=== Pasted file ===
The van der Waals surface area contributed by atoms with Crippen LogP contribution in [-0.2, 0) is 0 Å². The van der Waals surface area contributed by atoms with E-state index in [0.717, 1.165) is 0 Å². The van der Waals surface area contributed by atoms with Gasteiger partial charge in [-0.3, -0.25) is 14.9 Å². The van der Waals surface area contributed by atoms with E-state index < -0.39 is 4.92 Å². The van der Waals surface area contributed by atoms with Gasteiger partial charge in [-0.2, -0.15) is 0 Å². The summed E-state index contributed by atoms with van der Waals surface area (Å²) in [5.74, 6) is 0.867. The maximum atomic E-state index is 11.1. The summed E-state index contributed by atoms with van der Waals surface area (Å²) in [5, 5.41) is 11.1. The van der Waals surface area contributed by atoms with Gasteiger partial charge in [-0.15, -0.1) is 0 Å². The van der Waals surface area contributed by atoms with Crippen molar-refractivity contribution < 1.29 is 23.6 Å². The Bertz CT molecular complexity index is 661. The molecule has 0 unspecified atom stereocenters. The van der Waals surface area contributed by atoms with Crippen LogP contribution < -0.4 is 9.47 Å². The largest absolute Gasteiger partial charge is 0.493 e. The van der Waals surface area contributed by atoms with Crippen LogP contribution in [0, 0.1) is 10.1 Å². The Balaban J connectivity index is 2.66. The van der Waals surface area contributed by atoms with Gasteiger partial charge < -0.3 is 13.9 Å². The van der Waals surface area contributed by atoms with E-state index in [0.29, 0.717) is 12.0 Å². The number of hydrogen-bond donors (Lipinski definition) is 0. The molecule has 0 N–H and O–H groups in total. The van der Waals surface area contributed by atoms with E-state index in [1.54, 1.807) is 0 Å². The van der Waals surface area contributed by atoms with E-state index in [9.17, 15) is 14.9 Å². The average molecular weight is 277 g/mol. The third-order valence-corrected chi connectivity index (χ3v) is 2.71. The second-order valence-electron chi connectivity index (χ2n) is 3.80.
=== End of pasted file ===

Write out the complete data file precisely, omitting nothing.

The van der Waals surface area contributed by atoms with Crippen LogP contribution in [-0.2, 0) is 0 Å². The van der Waals surface area contributed by atoms with E-state index in [0.717, 1.165) is 0 Å². The van der Waals surface area contributed by atoms with Gasteiger partial charge in [-0.3, -0.25) is 14.9 Å². The van der Waals surface area contributed by atoms with E-state index < -0.39 is 4.92 Å². The van der Waals surface area contributed by atoms with Gasteiger partial charge in [-0.2, -0.15) is 0 Å². The summed E-state index contributed by atoms with van der Waals surface area (Å²) in [5.74, 6) is 0.867. The maximum atomic E-state index is 11.1. The summed E-state index contributed by atoms with van der Waals surface area (Å²) in [5, 5.41) is 11.1. The van der Waals surface area contributed by atoms with Gasteiger partial charge in [-0.15, -0.1) is 0 Å². The van der Waals surface area contributed by atoms with Crippen molar-refractivity contribution < 1.29 is 23.6 Å². The Bertz CT molecular complexity index is 661. The molecule has 0 unspecified atom stereocenters. The van der Waals surface area contributed by atoms with Crippen LogP contribution < -0.4 is 9.47 Å². The largest absolute Gasteiger partial charge is 0.493 e. The van der Waals surface area contributed by atoms with Crippen LogP contribution in [0, 0.1) is 10.1 Å². The Balaban J connectivity index is 2.66. The van der Waals surface area contributed by atoms with Gasteiger partial charge < -0.3 is 13.9 Å². The van der Waals surface area contributed by atoms with E-state index in [0.29, 0.717) is 12.0 Å². The number of hydrogen-bond donors (Lipinski definition) is 0. The molecule has 0 N–H and O–H groups in total. The van der Waals surface area contributed by atoms with E-state index in [1.54, 1.807) is 0 Å². The van der Waals surface area contributed by atoms with E-state index in [9.17, 15) is 14.9 Å². The average molecular weight is 277 g/mol. The third-order valence-corrected chi connectivity index (χ3v) is 2.71. The second-order valence-electron chi connectivity index (χ2n) is 3.80.